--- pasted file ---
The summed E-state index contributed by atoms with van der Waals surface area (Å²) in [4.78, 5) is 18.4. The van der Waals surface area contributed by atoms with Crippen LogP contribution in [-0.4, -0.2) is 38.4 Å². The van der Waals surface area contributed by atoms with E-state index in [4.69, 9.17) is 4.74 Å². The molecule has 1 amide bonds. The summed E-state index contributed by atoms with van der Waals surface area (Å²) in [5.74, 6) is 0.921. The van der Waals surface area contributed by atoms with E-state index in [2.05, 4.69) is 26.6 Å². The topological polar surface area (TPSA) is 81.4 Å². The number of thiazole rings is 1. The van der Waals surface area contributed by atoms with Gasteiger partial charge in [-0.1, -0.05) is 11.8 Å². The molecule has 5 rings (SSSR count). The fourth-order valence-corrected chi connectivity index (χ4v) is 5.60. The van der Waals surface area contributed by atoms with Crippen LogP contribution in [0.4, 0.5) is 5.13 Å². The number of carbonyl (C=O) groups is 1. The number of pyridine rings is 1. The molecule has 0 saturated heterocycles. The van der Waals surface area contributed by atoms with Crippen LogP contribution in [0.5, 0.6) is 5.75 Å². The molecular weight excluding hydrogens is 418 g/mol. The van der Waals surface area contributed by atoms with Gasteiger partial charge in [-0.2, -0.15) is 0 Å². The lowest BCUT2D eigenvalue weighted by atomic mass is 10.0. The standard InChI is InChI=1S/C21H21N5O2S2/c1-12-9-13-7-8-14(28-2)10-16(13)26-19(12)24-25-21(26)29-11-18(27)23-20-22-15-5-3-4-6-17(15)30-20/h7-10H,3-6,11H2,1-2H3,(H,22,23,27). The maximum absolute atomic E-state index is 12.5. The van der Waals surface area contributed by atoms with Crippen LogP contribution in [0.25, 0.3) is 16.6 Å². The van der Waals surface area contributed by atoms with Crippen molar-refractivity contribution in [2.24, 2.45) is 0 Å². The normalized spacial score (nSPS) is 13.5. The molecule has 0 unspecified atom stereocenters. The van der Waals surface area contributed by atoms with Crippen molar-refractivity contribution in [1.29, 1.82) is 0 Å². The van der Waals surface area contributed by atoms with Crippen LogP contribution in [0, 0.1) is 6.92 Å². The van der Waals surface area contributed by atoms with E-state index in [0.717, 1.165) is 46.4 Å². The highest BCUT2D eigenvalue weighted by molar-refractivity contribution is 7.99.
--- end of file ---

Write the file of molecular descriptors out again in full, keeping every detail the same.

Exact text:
The summed E-state index contributed by atoms with van der Waals surface area (Å²) in [4.78, 5) is 18.4. The van der Waals surface area contributed by atoms with Crippen LogP contribution in [-0.4, -0.2) is 38.4 Å². The van der Waals surface area contributed by atoms with E-state index in [4.69, 9.17) is 4.74 Å². The molecule has 1 amide bonds. The summed E-state index contributed by atoms with van der Waals surface area (Å²) in [5.74, 6) is 0.921. The van der Waals surface area contributed by atoms with E-state index in [2.05, 4.69) is 26.6 Å². The topological polar surface area (TPSA) is 81.4 Å². The number of thiazole rings is 1. The van der Waals surface area contributed by atoms with Gasteiger partial charge in [-0.1, -0.05) is 11.8 Å². The molecule has 5 rings (SSSR count). The fourth-order valence-corrected chi connectivity index (χ4v) is 5.60. The van der Waals surface area contributed by atoms with Crippen LogP contribution in [0.4, 0.5) is 5.13 Å². The number of carbonyl (C=O) groups is 1. The number of pyridine rings is 1. The molecule has 0 saturated heterocycles. The van der Waals surface area contributed by atoms with Crippen LogP contribution in [0.5, 0.6) is 5.75 Å². The molecular weight excluding hydrogens is 418 g/mol. The van der Waals surface area contributed by atoms with Gasteiger partial charge in [-0.2, -0.15) is 0 Å². The lowest BCUT2D eigenvalue weighted by atomic mass is 10.0. The standard InChI is InChI=1S/C21H21N5O2S2/c1-12-9-13-7-8-14(28-2)10-16(13)26-19(12)24-25-21(26)29-11-18(27)23-20-22-15-5-3-4-6-17(15)30-20/h7-10H,3-6,11H2,1-2H3,(H,22,23,27). The maximum absolute atomic E-state index is 12.5. The van der Waals surface area contributed by atoms with Crippen LogP contribution in [0.25, 0.3) is 16.6 Å². The van der Waals surface area contributed by atoms with Crippen molar-refractivity contribution in [2.24, 2.45) is 0 Å². The normalized spacial score (nSPS) is 13.5. The molecule has 0 unspecified atom stereocenters. The van der Waals surface area contributed by atoms with Crippen molar-refractivity contribution in [1.29, 1.82) is 0 Å². The van der Waals surface area contributed by atoms with Crippen LogP contribution in [0, 0.1) is 6.92 Å². The van der Waals surface area contributed by atoms with E-state index in [0.717, 1.165) is 46.4 Å². The highest BCUT2D eigenvalue weighted by molar-refractivity contribution is 7.99.